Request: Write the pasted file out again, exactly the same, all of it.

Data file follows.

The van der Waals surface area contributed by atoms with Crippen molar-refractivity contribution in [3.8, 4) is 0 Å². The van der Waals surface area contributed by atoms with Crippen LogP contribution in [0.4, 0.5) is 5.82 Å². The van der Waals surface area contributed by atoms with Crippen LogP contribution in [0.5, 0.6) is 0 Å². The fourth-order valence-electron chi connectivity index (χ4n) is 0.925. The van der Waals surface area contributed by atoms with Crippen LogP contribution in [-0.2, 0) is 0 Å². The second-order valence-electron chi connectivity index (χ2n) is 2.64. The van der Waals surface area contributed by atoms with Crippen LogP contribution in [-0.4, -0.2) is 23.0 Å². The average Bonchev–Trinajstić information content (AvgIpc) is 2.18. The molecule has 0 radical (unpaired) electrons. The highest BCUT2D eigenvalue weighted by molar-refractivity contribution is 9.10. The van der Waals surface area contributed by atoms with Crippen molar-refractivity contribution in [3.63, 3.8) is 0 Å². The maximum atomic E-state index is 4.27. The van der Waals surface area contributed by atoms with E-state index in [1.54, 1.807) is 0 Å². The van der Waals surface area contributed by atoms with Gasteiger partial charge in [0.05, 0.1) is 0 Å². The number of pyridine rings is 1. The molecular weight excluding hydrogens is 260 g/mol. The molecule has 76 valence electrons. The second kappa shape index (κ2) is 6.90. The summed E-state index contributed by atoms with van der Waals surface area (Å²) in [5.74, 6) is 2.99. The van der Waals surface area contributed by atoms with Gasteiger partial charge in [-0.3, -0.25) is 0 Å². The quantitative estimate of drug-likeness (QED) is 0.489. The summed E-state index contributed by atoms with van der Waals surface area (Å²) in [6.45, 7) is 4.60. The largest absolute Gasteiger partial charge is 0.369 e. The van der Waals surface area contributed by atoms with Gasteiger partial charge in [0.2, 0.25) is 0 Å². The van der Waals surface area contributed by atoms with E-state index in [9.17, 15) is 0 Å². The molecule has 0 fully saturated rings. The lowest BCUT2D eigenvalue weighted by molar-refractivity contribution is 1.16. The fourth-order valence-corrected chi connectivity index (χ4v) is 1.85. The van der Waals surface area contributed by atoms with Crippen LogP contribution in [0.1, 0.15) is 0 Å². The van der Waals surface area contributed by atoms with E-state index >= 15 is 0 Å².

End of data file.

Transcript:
The van der Waals surface area contributed by atoms with Crippen molar-refractivity contribution in [3.8, 4) is 0 Å². The van der Waals surface area contributed by atoms with Crippen LogP contribution in [0.4, 0.5) is 5.82 Å². The van der Waals surface area contributed by atoms with Crippen LogP contribution in [0.5, 0.6) is 0 Å². The fourth-order valence-electron chi connectivity index (χ4n) is 0.925. The van der Waals surface area contributed by atoms with Crippen LogP contribution in [-0.2, 0) is 0 Å². The second-order valence-electron chi connectivity index (χ2n) is 2.64. The van der Waals surface area contributed by atoms with Crippen LogP contribution in [-0.4, -0.2) is 23.0 Å². The average Bonchev–Trinajstić information content (AvgIpc) is 2.18. The molecule has 0 radical (unpaired) electrons. The highest BCUT2D eigenvalue weighted by molar-refractivity contribution is 9.10. The van der Waals surface area contributed by atoms with Crippen molar-refractivity contribution in [3.63, 3.8) is 0 Å². The maximum atomic E-state index is 4.27. The van der Waals surface area contributed by atoms with E-state index in [1.54, 1.807) is 0 Å². The van der Waals surface area contributed by atoms with Gasteiger partial charge in [0.05, 0.1) is 0 Å². The number of pyridine rings is 1. The molecular weight excluding hydrogens is 260 g/mol. The molecule has 76 valence electrons. The second kappa shape index (κ2) is 6.90. The summed E-state index contributed by atoms with van der Waals surface area (Å²) in [5.74, 6) is 2.99. The van der Waals surface area contributed by atoms with Gasteiger partial charge in [-0.3, -0.25) is 0 Å². The quantitative estimate of drug-likeness (QED) is 0.489. The summed E-state index contributed by atoms with van der Waals surface area (Å²) in [6.45, 7) is 4.60. The largest absolute Gasteiger partial charge is 0.369 e. The van der Waals surface area contributed by atoms with Gasteiger partial charge in [0.2, 0.25) is 0 Å². The van der Waals surface area contributed by atoms with E-state index in [9.17, 15) is 0 Å². The molecule has 0 fully saturated rings. The lowest BCUT2D eigenvalue weighted by molar-refractivity contribution is 1.16. The fourth-order valence-corrected chi connectivity index (χ4v) is 1.85. The van der Waals surface area contributed by atoms with Crippen LogP contribution in [0.1, 0.15) is 0 Å². The van der Waals surface area contributed by atoms with E-state index >= 15 is 0 Å².